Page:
The changing role of the Church

margaret_portraitDuring the service at which I was licensed as Priest-in-Charge of this Parish, Bishop Robert, the Bishop of Stockport, said that he hoped as a Church we would not be undertakers or caretakers but risk-takers for the Kingdom of God. It’s a real challenge and one, not just for our parish, but for many Christian communities throughout Britain. In many places congregations are dwindling and although attendance at our two main services each Sunday morning remains steady, our congregations at those services isn’t growing significantly and certainly isn’t attracting the younger families we would like to see attending in larger numbers. So why is this?

There is any number of possible reasons. For some it is the one day when families can relax and do things as a family – have a day out, hit the shops, chill at home. For others, it is the day when children do football, rugby, swimming or some other activity. But, perhaps a significant reason is, that for many people below the age of fifty, going to church on Sundays has never been part of their routine and therefore has no relevance.

Those of us who attend church regularly are used to the language and the rituals – we know what’s going on more-or-less. But, if you’re not a regular church-goer, what happens during a service can seem quite alien. The small, faithful congregation, who attend our 8.00am Communion Services love the traditional language of 1662 used in that service, but, for anyone attending that service with no background knowledge it would just be gobbledy gook!

With our present congregations it would be easy to see ourselves as caretakers, clinging to what we’re used to and maintaining our services and our buildings as best we can. And if congregations begin to dwindle we could become the undertakers, waiting for our church to die, and wondering whether we’ll be able to preserve our buildings that are very expensive to heat and maintain.

But, during our recent Study Course we began to think outside the box and to reflect on what it means to be the Church in Whaley Bridge today. We have now held a number of ‘Messy Church’ events and these are proving popular with young families. The worship is informal and the families enjoy the activities and the food. This year we plan to hold ‘Messy Church’ on Sunday afternoons every other month -- 9th March, 11th May, 13th July, 14th September and 16th November. During the Study Course we also experimented with Café Worship and hope to trial that later this year.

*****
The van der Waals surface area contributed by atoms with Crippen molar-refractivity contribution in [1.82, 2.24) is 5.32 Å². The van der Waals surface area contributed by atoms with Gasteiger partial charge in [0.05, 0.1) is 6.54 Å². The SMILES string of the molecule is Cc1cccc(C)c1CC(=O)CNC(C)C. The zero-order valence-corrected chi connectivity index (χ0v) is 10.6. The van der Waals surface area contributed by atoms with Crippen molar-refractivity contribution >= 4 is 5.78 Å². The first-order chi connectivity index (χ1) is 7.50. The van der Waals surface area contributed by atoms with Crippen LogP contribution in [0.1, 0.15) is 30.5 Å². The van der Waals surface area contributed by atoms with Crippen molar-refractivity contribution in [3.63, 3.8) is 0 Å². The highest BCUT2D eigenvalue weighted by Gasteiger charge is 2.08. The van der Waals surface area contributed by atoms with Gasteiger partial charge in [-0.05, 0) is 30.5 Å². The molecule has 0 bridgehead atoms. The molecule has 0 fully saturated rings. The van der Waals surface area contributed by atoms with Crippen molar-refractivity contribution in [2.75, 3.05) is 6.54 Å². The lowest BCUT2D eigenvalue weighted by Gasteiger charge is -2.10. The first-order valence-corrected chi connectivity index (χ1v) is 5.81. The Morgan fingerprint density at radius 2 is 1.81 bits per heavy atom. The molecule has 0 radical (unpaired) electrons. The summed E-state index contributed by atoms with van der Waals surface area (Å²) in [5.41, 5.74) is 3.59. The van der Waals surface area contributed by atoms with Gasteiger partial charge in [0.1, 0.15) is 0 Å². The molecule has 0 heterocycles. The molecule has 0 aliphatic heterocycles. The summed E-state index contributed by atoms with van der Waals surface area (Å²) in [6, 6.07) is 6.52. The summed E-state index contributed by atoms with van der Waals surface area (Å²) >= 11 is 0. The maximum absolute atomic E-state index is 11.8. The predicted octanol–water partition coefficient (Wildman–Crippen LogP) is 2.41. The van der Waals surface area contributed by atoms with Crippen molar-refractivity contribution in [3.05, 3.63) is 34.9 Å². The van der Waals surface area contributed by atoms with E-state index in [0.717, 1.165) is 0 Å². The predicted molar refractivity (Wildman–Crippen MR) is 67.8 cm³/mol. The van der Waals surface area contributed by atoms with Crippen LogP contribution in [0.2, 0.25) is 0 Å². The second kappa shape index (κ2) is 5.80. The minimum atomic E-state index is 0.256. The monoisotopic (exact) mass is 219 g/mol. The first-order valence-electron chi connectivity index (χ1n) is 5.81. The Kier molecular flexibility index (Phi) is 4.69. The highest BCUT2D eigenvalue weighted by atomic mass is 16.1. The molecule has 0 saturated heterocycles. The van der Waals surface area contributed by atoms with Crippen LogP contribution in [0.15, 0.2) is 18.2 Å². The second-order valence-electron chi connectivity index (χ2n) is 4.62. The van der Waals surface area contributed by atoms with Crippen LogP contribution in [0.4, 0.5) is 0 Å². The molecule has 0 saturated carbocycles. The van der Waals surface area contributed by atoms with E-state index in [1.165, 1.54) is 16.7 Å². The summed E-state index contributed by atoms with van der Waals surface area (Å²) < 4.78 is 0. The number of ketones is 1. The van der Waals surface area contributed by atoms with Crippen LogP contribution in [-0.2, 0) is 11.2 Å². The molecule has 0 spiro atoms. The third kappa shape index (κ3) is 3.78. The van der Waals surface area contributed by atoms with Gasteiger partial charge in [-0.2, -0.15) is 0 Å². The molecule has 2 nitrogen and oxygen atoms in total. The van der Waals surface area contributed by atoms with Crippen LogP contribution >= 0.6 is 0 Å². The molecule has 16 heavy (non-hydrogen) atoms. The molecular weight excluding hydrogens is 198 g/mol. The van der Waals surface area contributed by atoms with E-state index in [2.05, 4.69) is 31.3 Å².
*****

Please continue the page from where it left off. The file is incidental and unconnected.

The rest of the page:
Once every other month people from the Whaley Bridge Churches Together visit Cromford Court, where we may have a singsong or share party pieces, with afternoon tea in the middle. Reflecting about this, we realised that this is what some would call a ‘Fresh Expression of Church’ – not church in the traditional sense, but Christians taking the opportunity just to meet and share with other people. And, thinking in this way, realising that church doesn’t have to happen just on Sundays using particular services in certain designated buildings, frees us to become risk-takers for the Kingdom of God. The skills and expertise that so many in our congregations have are a rich resource for the whole community and it is important that in these difficult times we recognise this and use them for the good of all.

Many people still come to the church for Baptisms, Weddings and Funerals and we want to encourage that. Please give me a ring or e-mail me if you would like to explore the possibility of your children being baptised or if you are planning to get married. Some people these days are also giving serious thought to Thanksgiving for Marriage and to taking the opportunity to renew their Marriage Vows. If you might be interested in this, please get in touch with me.